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Lessons from the Stratosphere:
Lessons from the Stratosphere:
An Airborne Astronomy Ambassador Soars Above Earth Aboard SOFIABy:
Korena Di Roma Howley, Contributing Editor
“It was the darkest sky I have ever seen.” Educator Susan Rolke was more than 38,000 feet above the Earth, looking out at the world from the cockpit of the flying observatory known as SOFIA. The view of the black Pacific Ocean below and the stars and Milky Way above, she says, will always stay with her.
For Rolke, who grew up in the small town of Keene, New Hampshire, the sight of the Milky Way in the dark night skies first sparked her interest in astronomy. Though she avidly read everything she could on the subject, she only signed up for a physics class in her senior year of high school to follow the lead of fellow college-bound students. She assumed it would be like other science classes. It wasn’t.
“Up until that point, science was a lot of memorization,” she says. “But with physics you really had to think, and it wasn’t necessarily intuitive … I enjoyed the challenge that it presented. I enjoy pondering the what-ifs and what-could-bes. Physics was really looking at how the natural world worked via the big picture. I fell in love with it.”
Rolke received an academic scholarship to Keene State College, where she studied math and physics and was inducted into Sigma Pi Sigma in 1992. Today Rolke teaches physics and chemistry at a small rural high school, where she enjoys bringing the excitement of science—and especially physics—to her students through the use of cooperative learning, hands-on labs, and whiteboard sessions. “Teaching them is exhilarating,” she says. “I’m always striving to make the class relevant to their lives and to ignite their interest in science.”
In 2020, Rolke was selected to take part in the SETI Institute’s NASA Airborne Astronomy Ambassadors (AAA) program, created to provide professional development to middle school, high school, and community college science instructors. Following the program, instructors communicate current, NASA-enabled research to their students using a science curriculum model created by AAA program staff at the SETI Institute. The goal is to engage students in STEM and inspire pursuit of science-related careers.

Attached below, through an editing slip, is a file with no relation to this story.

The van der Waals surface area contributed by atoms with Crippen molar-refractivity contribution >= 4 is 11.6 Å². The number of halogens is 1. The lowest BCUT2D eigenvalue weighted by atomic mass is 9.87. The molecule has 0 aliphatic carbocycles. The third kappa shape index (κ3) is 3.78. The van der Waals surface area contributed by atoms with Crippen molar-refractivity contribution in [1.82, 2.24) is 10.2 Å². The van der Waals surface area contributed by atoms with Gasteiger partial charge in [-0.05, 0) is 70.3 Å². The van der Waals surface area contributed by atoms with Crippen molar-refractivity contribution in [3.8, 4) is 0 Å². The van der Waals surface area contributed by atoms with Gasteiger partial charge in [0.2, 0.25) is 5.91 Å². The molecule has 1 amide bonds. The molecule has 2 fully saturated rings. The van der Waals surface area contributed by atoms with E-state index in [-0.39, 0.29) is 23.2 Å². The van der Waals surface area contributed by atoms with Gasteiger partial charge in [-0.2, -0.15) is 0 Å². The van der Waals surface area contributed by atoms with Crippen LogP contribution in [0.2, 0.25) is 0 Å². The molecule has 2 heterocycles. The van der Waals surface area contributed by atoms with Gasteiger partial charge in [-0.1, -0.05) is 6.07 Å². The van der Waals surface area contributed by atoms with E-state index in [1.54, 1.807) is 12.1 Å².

Those selected for the highly competitive program receive astrophysics and planetary science training through a two-week curriculum and participate in a one-week immersive experience. For Rolke, that experience was flying aboard the Stratospheric Observatory for Infrared Astronomy (SOFIA), which soars above Earth’s infrared-blocking atmosphere to study cosmic magnetic fields, the origin of cosmic rays, and other phenomena with a 2.7-meter (106-inch) reflecting telescope and other instruments.
After learning about SOFIA and infrared astronomy, Rolke was scheduled to attend a summer workshop and fly on the aircraft in June 2020. The COVID-19 pandemic, however, put the plan on hold. With the aircraft grounded, SETI worked to provide other opportunities for the program’s participants. Rolke submitted the winning art for a mission patch design competition, attended a one-day virtual workshop, and met with SOFIA’s flight crew via Zoom.
When she taught the SETI program in the fall, Rolke wasn’t able to include firsthand information about SOFIA as planned. Still, she enjoyed sharing the program with her students. “They were among the lessons my students remembered most, despite the fact that our school went remote halfway through the two-week curriculum.”